In a break from tradition, the Association of Southeast Asian Nations (ASEAN) denied Myanmar’s military junta representation at its annual summit later this month. ASEAN appears to be pressuring Myanmar’s regime, led by General Min Aung Hlaing, to cooperate with neighbors in resolving its almost year-long political crisis. Hlaing’s came to power via military coup in February 2021, and has used violent methods to cement his control and crush opposition.
Myanmar is no stranger to unrest, bloodshed, and dashed expectations. Prior to February’s coup, the military ruled in concert with State Counsellor Aung San Suu Kyi, who oversaw Burma’s transition to limited democracy following her party’s landslide electoral victory in 2015. Although awarded the Nobel Peace Prize for non-violent struggle for democracy and human rights, Suu Kyi participated in a regime that perpetrated human rights abuses against Myanmar’s Rohingya Muslims, which have been widely recognized to constitute a genocide. Some believe Suu Kyi aimed to appease the military by accepting their persecution of the Rohingya. Regardless of her reasons, such support failed to reconcile the military to the democracy-movement she represented. Since February, Suu Kyi has been imprisoned by Hlaing’s junta, and will face trial for alleged election fraud. Hlaing claims the junta will hold free and fair elections after the state of emergency is over, but international observers are skeptical. The junta has killed and imprisoned thousands of protestors, and Covid is ravaging the population. Such turmoil will likely prolong Hlaing’s regime, obstructing progress towards democracy.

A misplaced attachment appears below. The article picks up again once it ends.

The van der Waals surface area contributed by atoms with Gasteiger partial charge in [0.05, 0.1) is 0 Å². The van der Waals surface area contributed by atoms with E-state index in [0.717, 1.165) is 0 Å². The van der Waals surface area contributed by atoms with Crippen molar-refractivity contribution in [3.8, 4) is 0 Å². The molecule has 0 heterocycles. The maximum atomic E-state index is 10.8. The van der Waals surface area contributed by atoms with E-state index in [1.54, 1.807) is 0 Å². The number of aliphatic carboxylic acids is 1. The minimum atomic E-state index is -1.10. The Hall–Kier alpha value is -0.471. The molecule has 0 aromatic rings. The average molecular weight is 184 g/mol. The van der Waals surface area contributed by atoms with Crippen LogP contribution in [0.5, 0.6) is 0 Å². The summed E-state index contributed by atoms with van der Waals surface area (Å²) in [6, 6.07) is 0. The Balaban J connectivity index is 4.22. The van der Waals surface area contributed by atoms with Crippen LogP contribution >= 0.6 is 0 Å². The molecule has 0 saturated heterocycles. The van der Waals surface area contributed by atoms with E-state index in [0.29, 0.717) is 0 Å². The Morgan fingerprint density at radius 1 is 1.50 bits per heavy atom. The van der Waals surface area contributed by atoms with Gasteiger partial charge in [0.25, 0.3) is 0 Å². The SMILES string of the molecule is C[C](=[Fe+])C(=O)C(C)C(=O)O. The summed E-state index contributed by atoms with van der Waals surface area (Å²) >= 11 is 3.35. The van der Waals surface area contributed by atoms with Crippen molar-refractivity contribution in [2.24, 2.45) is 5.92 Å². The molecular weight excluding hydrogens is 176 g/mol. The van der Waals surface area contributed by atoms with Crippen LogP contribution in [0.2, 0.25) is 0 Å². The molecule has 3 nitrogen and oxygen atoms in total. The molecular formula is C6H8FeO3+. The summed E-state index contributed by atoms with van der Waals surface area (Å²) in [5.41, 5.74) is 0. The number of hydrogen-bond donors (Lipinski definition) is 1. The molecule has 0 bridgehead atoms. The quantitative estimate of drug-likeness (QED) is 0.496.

Questions and Background
- Is the pressure currently being exerted by ASEAN sufficient to moderate the conduct of Myanmar’s military regime?
- Why were the democratic gains made in Myanmar between 2015-2021 so easily erased by the military? Can the democratic opposition revive and reorganize?
- What roles are China and India likely to play in influencing future developments in Myanmar? Can the U.S. work with them to reform the military regime?
Myanmar’s Military Junta Denied a Seat at Asean Summit
Feliz Solomon. The Wall Street Journal. October 16, 2021.
Sanctioning Burma would boost the Chinese Communist Party. Biden should act anyway.
Dan Blumenthal. American Enterprise Institute. February 3, 2021.
Myanmar Is a Failing State—and Could Be a Danger to Its Neighbors
Joshua Kurlantzick. Council on Foreign Relations. September 16, 2021.
Myanmar coup: What is happening and why?
Alice Cuddy. BBC. April 1, 2021.